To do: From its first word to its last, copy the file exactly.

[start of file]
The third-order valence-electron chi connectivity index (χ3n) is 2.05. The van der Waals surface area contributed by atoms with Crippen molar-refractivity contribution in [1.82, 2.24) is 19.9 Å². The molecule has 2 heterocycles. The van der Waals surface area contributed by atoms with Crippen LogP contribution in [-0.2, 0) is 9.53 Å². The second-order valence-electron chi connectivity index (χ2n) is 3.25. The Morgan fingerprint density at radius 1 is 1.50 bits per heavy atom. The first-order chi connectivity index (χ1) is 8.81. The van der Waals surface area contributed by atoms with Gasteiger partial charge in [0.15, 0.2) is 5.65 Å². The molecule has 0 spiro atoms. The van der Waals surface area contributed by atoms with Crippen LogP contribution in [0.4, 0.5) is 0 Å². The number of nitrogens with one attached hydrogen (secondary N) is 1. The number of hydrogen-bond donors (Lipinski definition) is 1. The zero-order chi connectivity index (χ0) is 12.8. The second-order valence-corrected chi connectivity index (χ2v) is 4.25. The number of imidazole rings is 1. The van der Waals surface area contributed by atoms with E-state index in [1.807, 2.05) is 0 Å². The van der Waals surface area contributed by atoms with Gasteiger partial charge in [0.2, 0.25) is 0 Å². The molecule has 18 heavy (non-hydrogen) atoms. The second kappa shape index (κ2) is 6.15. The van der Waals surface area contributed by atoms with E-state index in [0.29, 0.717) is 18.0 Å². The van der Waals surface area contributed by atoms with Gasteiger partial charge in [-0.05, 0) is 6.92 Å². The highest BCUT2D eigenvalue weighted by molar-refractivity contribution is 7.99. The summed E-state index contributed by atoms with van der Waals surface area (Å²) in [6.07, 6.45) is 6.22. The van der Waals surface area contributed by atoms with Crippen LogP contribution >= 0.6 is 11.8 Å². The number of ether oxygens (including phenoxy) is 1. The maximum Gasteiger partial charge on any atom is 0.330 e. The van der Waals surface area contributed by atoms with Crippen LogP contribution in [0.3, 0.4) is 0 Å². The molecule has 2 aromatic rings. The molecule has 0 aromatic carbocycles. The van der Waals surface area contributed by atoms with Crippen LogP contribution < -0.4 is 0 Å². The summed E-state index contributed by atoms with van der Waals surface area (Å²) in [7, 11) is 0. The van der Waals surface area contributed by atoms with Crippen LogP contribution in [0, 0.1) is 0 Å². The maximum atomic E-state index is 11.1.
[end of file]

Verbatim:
The third-order valence-electron chi connectivity index (χ3n) is 2.05. The van der Waals surface area contributed by atoms with Crippen molar-refractivity contribution in [1.82, 2.24) is 19.9 Å². The molecule has 2 heterocycles. The van der Waals surface area contributed by atoms with Crippen LogP contribution in [-0.2, 0) is 9.53 Å². The second-order valence-electron chi connectivity index (χ2n) is 3.25. The Morgan fingerprint density at radius 1 is 1.50 bits per heavy atom. The first-order chi connectivity index (χ1) is 8.81. The van der Waals surface area contributed by atoms with Gasteiger partial charge in [0.15, 0.2) is 5.65 Å². The molecule has 0 spiro atoms. The van der Waals surface area contributed by atoms with Crippen LogP contribution in [0.4, 0.5) is 0 Å². The number of nitrogens with one attached hydrogen (secondary N) is 1. The number of hydrogen-bond donors (Lipinski definition) is 1. The zero-order chi connectivity index (χ0) is 12.8. The second-order valence-corrected chi connectivity index (χ2v) is 4.25. The number of imidazole rings is 1. The van der Waals surface area contributed by atoms with E-state index in [1.807, 2.05) is 0 Å². The van der Waals surface area contributed by atoms with Gasteiger partial charge in [0.2, 0.25) is 0 Å². The molecule has 18 heavy (non-hydrogen) atoms. The second kappa shape index (κ2) is 6.15. The van der Waals surface area contributed by atoms with E-state index in [0.29, 0.717) is 18.0 Å². The van der Waals surface area contributed by atoms with Gasteiger partial charge in [-0.05, 0) is 6.92 Å². The highest BCUT2D eigenvalue weighted by molar-refractivity contribution is 7.99. The summed E-state index contributed by atoms with van der Waals surface area (Å²) in [6.07, 6.45) is 6.22. The van der Waals surface area contributed by atoms with Crippen LogP contribution >= 0.6 is 11.8 Å². The number of ether oxygens (including phenoxy) is 1. The maximum Gasteiger partial charge on any atom is 0.330 e. The van der Waals surface area contributed by atoms with Crippen LogP contribution in [0.3, 0.4) is 0 Å². The molecule has 2 aromatic rings. The molecule has 0 aromatic carbocycles. The van der Waals surface area contributed by atoms with Crippen LogP contribution < -0.4 is 0 Å². The summed E-state index contributed by atoms with van der Waals surface area (Å²) in [7, 11) is 0. The van der Waals surface area contributed by atoms with Crippen LogP contribution in [0, 0.1) is 0 Å². The maximum atomic E-state index is 11.1.